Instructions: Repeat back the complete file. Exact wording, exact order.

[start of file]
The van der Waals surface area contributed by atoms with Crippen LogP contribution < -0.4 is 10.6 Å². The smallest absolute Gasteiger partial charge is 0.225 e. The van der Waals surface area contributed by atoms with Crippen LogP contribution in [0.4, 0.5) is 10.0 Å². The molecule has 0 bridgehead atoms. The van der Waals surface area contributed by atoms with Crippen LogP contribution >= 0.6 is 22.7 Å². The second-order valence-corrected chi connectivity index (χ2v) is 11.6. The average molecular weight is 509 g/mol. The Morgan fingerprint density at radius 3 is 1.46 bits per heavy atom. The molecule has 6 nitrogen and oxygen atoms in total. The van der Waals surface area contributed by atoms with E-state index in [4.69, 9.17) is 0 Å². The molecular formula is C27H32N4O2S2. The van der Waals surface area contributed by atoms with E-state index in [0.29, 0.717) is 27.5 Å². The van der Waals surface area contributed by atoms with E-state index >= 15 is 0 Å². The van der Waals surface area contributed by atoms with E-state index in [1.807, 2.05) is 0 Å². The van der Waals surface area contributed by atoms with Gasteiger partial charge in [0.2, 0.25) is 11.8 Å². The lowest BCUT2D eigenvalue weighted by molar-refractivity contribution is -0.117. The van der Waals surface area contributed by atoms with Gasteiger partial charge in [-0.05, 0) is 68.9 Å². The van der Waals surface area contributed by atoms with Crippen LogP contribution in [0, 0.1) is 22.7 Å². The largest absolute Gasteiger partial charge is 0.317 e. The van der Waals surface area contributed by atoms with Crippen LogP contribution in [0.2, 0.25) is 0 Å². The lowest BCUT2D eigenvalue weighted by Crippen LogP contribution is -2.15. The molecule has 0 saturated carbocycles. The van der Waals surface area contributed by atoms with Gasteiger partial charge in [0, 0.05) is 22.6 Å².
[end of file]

The van der Waals surface area contributed by atoms with Crippen LogP contribution < -0.4 is 10.6 Å². The smallest absolute Gasteiger partial charge is 0.225 e. The van der Waals surface area contributed by atoms with Crippen LogP contribution in [0.4, 0.5) is 10.0 Å². The molecule has 0 bridgehead atoms. The van der Waals surface area contributed by atoms with Crippen LogP contribution >= 0.6 is 22.7 Å². The second-order valence-corrected chi connectivity index (χ2v) is 11.6. The average molecular weight is 509 g/mol. The Morgan fingerprint density at radius 3 is 1.46 bits per heavy atom. The molecule has 6 nitrogen and oxygen atoms in total. The van der Waals surface area contributed by atoms with E-state index in [4.69, 9.17) is 0 Å². The molecular formula is C27H32N4O2S2. The van der Waals surface area contributed by atoms with E-state index in [0.29, 0.717) is 27.5 Å². The van der Waals surface area contributed by atoms with E-state index >= 15 is 0 Å². The van der Waals surface area contributed by atoms with E-state index in [1.807, 2.05) is 0 Å². The van der Waals surface area contributed by atoms with Gasteiger partial charge in [0.2, 0.25) is 11.8 Å². The lowest BCUT2D eigenvalue weighted by molar-refractivity contribution is -0.117. The van der Waals surface area contributed by atoms with Gasteiger partial charge in [-0.05, 0) is 68.9 Å². The van der Waals surface area contributed by atoms with Crippen LogP contribution in [0, 0.1) is 22.7 Å². The largest absolute Gasteiger partial charge is 0.317 e. The van der Waals surface area contributed by atoms with Crippen LogP contribution in [0.2, 0.25) is 0 Å². The lowest BCUT2D eigenvalue weighted by Crippen LogP contribution is -2.15. The molecule has 0 saturated carbocycles. The van der Waals surface area contributed by atoms with Gasteiger partial charge in [0, 0.05) is 22.6 Å².